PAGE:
31 July Heritage Lodge
Oroua valley

John and I are now ensconced at Heritage Lodge, a 45 minute walk from the road end and just inside the Ruahine boundary and above the river. We retreated down from Rangi late in the afternoon back down to the car and drove to the road end. We sat in Rangi waiting to see if the weather might clear, which it didn't, and as the prospect of better weather tomorrow is even worse we came up with a new plan. Our attempt to cross in the morning failed.

I have crossed the Whanahuias from Rangi to Triangle over 10 times now. Many times alone and more than a few times in inclement weather, it is a route I know very well. On a fine day it is a walk to be relished, on a bad one you just put your head down and get over the tops into the forest and down to the river. Today was one of those days. It is a poled route most of the way, meaning stakes are driven into the ground every few hundred metres to mark the way across. Except for one section just beyond when the relatively distinct track peters out and the poled route picks up not far beyond. The snow was firm but deep and every few steps I would break through the surface up to my thighs, very tiring work. Worse, as we got higher the wind picked up to gales and our visibility was reduced to almost nothing. We failed to find the poled route in the mist, and roaming about on the tops trying to find a route in conditions like that simply is not a good idea. It was very beautiful actually, a very closed in world of white and tussock gold, but potentially a very deadly one as well. Even if we had found the poled route it would have been a very long and exposed three hours perhaps longer. I was very relieved when John sauntered up to me and quietly suggested today was not our day. We retreated back to Rangi, a bit subdued, a bit humbled. Late in the afternoon we decided on this new plan, as the mountain forecast looks WORSE for Saturday. And here we are.

We have just come in from the lovely porch of this very quaint, but new lodge. The old one burnt down a few years ago, and the new one rebuilt and owned by the New Zealand Deerstalkers Association. They have a large private quarters attached and this lovely 8 bunk affair open to the public. A very nice wood fire and it doesn't take much to warm this little gem. Below us the Oroua noisily rolls by, and my question to John was even if we had battled across the tops and dropped to the forest and river would the river have been cross able? It would have been a long cold night huddled in my 2 man bivouac sack with the river raging by, and the hut right in view across the river. I think we made the right decision.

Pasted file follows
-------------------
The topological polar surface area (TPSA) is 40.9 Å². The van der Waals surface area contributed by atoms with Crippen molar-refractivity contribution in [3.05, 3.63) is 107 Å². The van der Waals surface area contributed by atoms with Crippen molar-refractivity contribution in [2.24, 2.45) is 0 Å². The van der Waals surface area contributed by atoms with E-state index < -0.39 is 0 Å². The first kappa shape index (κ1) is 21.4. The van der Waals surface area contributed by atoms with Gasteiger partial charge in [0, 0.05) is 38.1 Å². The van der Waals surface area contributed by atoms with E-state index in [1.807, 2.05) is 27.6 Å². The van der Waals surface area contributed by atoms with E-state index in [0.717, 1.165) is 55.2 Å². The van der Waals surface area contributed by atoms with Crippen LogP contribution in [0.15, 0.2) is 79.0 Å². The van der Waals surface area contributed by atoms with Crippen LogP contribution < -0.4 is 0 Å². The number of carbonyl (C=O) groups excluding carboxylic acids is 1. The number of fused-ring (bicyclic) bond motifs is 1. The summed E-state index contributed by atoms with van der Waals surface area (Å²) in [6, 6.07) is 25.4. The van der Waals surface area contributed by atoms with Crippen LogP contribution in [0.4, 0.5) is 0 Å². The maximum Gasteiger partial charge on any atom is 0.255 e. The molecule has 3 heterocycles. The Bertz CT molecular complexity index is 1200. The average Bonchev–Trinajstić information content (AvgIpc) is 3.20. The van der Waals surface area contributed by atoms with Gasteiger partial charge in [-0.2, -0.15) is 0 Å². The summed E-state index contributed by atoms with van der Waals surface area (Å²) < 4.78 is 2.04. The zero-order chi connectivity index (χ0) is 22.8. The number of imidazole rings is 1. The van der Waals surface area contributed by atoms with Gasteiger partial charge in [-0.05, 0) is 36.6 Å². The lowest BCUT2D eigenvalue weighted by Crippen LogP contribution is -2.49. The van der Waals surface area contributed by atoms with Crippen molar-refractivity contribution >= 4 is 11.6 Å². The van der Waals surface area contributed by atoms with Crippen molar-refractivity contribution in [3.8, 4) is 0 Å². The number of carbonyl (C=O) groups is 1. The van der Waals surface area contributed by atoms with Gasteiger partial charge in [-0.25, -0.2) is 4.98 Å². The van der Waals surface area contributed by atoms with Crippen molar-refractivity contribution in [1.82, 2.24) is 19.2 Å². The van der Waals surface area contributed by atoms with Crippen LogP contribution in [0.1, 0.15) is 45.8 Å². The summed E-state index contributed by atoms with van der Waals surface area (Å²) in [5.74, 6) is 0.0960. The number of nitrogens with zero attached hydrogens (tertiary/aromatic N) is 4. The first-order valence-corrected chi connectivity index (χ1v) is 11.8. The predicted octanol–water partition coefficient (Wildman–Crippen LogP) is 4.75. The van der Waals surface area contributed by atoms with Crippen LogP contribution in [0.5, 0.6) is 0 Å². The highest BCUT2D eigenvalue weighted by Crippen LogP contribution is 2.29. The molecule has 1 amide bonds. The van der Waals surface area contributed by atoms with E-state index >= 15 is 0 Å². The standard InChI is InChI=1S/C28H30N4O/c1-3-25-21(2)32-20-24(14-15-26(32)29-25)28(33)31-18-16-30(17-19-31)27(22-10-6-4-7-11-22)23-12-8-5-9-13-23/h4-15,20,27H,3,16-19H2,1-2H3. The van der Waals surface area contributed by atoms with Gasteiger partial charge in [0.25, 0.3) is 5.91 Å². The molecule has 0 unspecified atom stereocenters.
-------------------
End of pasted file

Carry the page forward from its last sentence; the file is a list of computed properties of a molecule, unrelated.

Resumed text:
Beautiful but starting to cause a bit of concern.

John in the lee of the wind where we discussed our prospects.

John heading into the featureless cloud hidden tops.

John ahead in middle of photo. Soon after the track fizzled out and the cloud closed in thicker and the wind was fierce. Today is not our day up here.

1 August 2009
Late Afternoon
Iron Gate hut

Once again John and I each walked on our own today. I left first and almost immediately it began to rain, a big steady rain, where anything and everything is wet, and the sound of water is prevalent with every whisper of wind, or stronger gales. Dripping and splashing through the forest. Stormy days seem to have more to say to me sometimes, and walking in rain I rarely find unpleasant as it seems to keep me moving. I waited for John at Tunupo creek, as it was quite discoloured and fast and wanted to make sure he would get across. Just as I started to feel a slight chill he appeared and I showed him where I crossed, we had a little chat and then I let him go ahead and we each continued our separate wild and wet nature experiences. The Oroua beside the track was just raging, a brown torrent incapable of crossing, and I thought how our decision to bale out of the tops was the right one. I am sure we would not have crossed the river yesterday, and surely not today, and then been faced with a possible trip back over the tops in even worse conditions. So this 5 hour amble along and above the river was the right choice, and the forest was vibrant and alive.
The river outside is still raging, getting higher and more angry. The rain continues to fall. The corker stove gently crackles and warms the hut. When I arrived here wet through and chilled John handed me a cup of hot tea. I am warm now.

Heading off up the Oroua valley to Iron Gate hut.

Tunupo creek in flood.

The sound of water is everywhere on these stormy days, another creek comes to life.

The Oroua in a raging flood just outside Iron gate hut, late afternoon 1 August.

John is almost the identical spot less about 14 hours later. Pretty humbling to see.

Arriving at Iron Gate, wet as can be and ready for a cup of tea.
I have to go out of town for a few days so will publish this as part one of my annual Ruahine winter trip. A different sort of trip, but learning to adapt and accept the gifts and opportunities we are blessed with in Nature is a lesson worth learning. Stay Tuned for Part Two.